Stokey-Zeckhauser A Primer for Policy Analysis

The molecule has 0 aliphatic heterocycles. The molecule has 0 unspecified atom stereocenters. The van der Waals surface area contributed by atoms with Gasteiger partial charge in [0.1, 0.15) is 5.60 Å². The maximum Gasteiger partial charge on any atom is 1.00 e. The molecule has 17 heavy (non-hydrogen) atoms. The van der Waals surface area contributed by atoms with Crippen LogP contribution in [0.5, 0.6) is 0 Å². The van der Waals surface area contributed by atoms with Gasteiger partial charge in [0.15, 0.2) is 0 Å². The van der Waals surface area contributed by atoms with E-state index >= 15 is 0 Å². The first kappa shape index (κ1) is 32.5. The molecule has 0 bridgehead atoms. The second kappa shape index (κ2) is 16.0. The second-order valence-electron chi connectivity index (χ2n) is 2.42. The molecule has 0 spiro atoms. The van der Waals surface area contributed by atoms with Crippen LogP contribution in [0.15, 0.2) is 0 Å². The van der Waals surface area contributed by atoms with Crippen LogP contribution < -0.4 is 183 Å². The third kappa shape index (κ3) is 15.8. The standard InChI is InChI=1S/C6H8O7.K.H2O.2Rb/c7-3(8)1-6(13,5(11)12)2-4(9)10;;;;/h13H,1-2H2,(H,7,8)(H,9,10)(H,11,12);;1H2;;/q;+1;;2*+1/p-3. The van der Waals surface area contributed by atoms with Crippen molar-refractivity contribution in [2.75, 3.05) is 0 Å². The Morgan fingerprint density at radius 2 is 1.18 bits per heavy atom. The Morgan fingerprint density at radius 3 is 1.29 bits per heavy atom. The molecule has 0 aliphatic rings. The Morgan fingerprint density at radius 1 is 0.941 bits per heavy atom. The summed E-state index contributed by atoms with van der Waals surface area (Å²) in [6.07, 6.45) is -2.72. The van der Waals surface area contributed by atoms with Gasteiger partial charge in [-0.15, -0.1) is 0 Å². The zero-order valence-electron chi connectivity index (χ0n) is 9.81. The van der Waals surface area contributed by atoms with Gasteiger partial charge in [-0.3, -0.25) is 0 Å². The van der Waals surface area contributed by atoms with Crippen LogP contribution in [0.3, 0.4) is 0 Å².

Stokey-Zeckhauser A Primer for Policy Analysis - A PRIMER...